On July 5th the Federal Deposit Insurance Corporation, FDIC, had to take over operations of 7 banks and I wrote about it—Fifty-Two and Counting.” Six of them were in Illinois. During the next two weeks the FDIC only took over one (1) and four (4) banks respectively.
So things seemed to be getting better!
Well, yesterday all hell broke loose and the FDIC was once again extremely busy. They had to close 7 more banks. Georgia again leaped ahead as the state with the most banks to default this year. Now we have 64 failed banks that the FDIC has had to assume and coordinate sales to other, more stable banks.
By comparison—on July 25th, 2008, the FDIC took over 2 banks which raised the total failed banks to 7 .
In the first banking article, “Forty-Five and Counting,” Georgia had lost 11 banks since December 5th of 2008 and, in the subsequent banking article, Illinois suddenly jumped to 12 failed banks in 2009.
This past week was devastating for Georgia when the FDIC stepped in and took over 6 more Georgian banking facilities. And they lost First Piedmont Bank last week. The state of Georgia has now lost 18 banks since December and the little town of Alpharetta, Population 25,000, has closed 5 banks since last September.
Would the last banker in Alpharetta please close the vault when they leave. Oh, they won’t need to… there’s no money left in them. Is this now reaching the serious stage? Read the rest of this entry »
Paper or Plastic? A common cry heard everyday at supermarkets, part of an effort at greening America.
In this economic morass in which we find ourselves the cry, Paper or Plastic, takes on a new meaning. It again refers to the greening of America, but it is equally, if not more important, for our survival.
The abuse of plastic—credit and credit cards—has placed the U.S. and its citizens in potential grave financial straits.
Over-leveraged and over-wrought, many people find themselves in untenable, unrecoverable debt. Upside down in their homes, over burdened with credit card loans, and years of car payments, many Americans are feeling stressed over huge debts. But, when will they get relief?
Relief will not come from the banks. Despite being responsible for the financial meltdown that we are experiencing, the banks continue to point the finger at irresponsible consumers while hoarding the dollars that they do have. In many cases the consumers are responsible. But the banks share a greater responsibility for the current economic problems.
Stop using Plastic!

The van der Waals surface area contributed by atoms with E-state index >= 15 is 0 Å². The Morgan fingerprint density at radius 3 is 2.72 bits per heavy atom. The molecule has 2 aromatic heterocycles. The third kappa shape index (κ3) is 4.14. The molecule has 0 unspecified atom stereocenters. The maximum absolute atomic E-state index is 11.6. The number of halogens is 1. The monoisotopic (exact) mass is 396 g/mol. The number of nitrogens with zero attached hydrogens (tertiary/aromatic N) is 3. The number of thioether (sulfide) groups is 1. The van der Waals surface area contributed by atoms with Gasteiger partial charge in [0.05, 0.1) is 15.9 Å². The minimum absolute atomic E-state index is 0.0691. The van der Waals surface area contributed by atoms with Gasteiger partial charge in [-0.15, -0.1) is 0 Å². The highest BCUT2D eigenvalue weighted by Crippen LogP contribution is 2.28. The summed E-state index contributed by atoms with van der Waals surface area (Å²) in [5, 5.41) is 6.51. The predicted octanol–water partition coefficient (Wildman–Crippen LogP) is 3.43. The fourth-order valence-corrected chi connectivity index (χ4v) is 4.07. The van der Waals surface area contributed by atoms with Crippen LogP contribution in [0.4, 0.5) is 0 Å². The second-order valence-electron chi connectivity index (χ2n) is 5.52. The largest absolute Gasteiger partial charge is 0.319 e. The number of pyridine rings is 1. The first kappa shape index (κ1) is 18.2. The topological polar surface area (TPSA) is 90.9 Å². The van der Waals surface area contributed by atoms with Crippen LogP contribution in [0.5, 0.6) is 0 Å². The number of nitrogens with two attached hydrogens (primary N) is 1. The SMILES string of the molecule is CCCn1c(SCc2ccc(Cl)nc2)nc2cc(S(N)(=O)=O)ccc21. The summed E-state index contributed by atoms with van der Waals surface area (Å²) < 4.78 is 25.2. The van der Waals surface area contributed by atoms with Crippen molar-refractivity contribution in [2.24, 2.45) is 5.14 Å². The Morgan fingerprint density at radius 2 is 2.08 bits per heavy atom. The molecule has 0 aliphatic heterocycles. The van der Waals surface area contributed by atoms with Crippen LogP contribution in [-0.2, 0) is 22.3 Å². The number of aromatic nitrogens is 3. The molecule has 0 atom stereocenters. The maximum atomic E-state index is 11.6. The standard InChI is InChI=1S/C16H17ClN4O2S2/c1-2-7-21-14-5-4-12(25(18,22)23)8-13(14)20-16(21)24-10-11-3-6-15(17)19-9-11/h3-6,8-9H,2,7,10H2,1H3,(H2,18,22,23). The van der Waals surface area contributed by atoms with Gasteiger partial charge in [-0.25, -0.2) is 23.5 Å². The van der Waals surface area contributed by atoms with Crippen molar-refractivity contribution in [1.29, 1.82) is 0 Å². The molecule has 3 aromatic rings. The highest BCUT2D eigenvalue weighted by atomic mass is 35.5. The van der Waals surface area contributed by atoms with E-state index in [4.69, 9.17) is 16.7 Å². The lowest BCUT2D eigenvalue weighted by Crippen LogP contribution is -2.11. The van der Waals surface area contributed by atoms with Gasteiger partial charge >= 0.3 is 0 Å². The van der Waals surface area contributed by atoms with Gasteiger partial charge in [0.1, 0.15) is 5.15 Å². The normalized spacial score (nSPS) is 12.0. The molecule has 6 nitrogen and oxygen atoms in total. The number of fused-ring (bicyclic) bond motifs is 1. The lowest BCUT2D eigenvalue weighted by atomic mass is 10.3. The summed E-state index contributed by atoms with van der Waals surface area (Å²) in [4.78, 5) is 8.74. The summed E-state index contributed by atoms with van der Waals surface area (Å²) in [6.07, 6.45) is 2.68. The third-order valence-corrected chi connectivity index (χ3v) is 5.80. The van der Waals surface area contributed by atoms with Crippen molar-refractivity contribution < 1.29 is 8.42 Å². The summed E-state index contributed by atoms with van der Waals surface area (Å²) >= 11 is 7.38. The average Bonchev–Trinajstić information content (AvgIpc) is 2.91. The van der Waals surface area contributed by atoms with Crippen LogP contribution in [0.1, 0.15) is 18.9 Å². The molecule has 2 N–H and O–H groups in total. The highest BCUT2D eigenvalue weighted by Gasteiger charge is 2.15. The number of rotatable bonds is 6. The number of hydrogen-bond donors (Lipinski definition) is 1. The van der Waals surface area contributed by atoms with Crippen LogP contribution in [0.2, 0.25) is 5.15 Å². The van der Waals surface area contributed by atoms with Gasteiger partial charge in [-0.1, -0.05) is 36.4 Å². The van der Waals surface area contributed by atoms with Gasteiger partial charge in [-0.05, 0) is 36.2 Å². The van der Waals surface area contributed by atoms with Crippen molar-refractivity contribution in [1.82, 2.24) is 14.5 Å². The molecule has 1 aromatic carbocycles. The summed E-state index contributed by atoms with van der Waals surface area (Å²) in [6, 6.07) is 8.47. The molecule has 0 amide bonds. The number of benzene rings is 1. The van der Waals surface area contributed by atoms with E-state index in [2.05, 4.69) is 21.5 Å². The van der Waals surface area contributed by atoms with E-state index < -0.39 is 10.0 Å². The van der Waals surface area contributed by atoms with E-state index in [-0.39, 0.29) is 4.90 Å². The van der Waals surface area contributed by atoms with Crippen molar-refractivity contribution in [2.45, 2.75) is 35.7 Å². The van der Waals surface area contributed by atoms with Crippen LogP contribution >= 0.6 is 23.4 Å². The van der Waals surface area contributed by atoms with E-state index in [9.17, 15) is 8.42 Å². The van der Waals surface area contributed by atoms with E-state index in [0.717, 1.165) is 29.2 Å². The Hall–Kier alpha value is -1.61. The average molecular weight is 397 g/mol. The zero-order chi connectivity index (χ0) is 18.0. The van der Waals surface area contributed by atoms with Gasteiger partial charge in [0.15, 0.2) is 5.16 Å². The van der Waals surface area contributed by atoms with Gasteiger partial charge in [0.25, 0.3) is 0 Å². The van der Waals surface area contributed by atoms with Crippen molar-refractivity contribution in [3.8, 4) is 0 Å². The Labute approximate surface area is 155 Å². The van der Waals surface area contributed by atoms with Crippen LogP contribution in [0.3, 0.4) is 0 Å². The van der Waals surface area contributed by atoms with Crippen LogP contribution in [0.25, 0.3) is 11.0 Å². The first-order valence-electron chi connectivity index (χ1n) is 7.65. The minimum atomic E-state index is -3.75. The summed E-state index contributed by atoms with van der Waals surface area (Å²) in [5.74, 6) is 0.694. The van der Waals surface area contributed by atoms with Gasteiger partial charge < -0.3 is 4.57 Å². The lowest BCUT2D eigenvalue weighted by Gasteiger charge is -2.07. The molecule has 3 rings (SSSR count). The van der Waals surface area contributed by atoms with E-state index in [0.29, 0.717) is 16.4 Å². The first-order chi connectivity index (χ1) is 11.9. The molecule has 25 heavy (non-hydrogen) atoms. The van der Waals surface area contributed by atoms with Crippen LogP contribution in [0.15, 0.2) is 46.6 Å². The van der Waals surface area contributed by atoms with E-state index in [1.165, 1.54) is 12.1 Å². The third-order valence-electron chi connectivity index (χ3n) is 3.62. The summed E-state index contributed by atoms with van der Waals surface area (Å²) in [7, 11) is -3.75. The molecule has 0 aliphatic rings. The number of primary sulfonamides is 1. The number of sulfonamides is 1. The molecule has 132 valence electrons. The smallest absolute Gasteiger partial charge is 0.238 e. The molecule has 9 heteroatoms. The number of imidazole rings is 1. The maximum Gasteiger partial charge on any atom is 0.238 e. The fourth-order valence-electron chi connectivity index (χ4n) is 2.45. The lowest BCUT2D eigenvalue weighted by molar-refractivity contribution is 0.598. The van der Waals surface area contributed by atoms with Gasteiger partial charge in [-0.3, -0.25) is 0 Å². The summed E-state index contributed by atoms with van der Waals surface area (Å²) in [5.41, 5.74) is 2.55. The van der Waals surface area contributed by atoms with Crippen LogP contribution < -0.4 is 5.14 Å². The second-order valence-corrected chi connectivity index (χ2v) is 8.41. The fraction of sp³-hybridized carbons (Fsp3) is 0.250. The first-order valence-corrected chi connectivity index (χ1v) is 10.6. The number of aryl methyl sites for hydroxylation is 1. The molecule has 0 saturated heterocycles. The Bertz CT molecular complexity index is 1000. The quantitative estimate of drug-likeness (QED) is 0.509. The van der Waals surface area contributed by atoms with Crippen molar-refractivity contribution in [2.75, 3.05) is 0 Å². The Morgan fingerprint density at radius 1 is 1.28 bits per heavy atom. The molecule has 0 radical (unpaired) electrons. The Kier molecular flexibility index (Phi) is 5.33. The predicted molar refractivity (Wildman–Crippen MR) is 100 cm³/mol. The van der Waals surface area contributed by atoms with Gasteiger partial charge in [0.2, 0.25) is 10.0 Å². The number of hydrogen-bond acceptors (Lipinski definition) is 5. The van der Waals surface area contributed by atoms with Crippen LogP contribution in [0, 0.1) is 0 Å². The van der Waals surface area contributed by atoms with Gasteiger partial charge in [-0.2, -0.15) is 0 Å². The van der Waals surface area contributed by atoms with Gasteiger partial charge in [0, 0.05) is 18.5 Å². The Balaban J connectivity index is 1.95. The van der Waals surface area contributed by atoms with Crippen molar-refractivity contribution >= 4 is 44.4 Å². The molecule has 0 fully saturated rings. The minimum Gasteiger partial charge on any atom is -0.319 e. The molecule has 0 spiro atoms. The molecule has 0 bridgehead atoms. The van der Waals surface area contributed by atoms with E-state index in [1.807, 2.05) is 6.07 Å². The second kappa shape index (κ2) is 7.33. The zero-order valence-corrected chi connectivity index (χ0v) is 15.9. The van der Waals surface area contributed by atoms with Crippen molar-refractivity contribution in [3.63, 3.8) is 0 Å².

Plastic issued by the banks is killing this country in more ways than one. The use of credit cards has our economy on a precipice and the continued use of plastic threatens to pull us over the edge. Read the rest of this entry »
Goldman Sachs reported better than expected earnings on Tuesday morning, indicating that they had a stellar quarter; earning nearly 3.5 billion dollars.
It is the best quarter they have recorded in their 140 year history.
Sounds great on one level, but on another level, the American people have been fleeced by Goldman with the help of the government.
Analysts predicted just a day before that Goldman would report lofty profits around $2 billion. So how did Goldman report a profit 70% higher than analysts predicted just one day earlier?
Read the rest of this entry »
A month and a half ago I introduced my first Call to Action at It’s Worth an Opinion. At the time I explained that if we, the American people, would reduce our driving by only 5% the price of oil and, subsequently, gas would decline.
Oil is back down to under $60 a barrel as a result of the continuing decline in global demand and we are at a point where our action could drive the speculators out of the market again causing prices to drop to $35 per barrel or lower.
That would bring the price of gas down significantly, a result of real supply and demand.
Refiners like Valero and Chevron have already sent warnings to their investors as the demand for refined products declines. The conscious effort by a large number of concerned citizens would help drive down the price of oil and gas to a more fair level, taking money out of the BIG oil companies and putting it into your pocket for your own survival.
We’ve been ripped off by big oil companies, market speculators, and the Middle East for far too long. It’s time to take charge of our own fate. Read the original May 12th Call to Action at It’s Worth and Opinion: Stop Driving!
We have an opportunity here. Don’t just sit there. Do something about it.
To the Editor:
I have been waiting for the release of the new Camaro since buying the ’02 Z-28 knowing it was the last year of production. It is good to see the muscle car return to the GM lineup, (“A Muscle Car to the Rescue,” Business, 7/9/09).
GM with its new Camaro, as well as Ford with the Mustang, and Chrysler with the Charger and Challenger is helping put Detroit and the U.S. auto manufacturers back on the map. A powerful image of ingenuity and design.
Let’s not forget the crap that the Japenese manufacturers use to dump on our shores for years despite the billions in subsidies the Japanese government was providing. We called them rice beaters, and rightly so; tin-cans with wheels and crappy engines.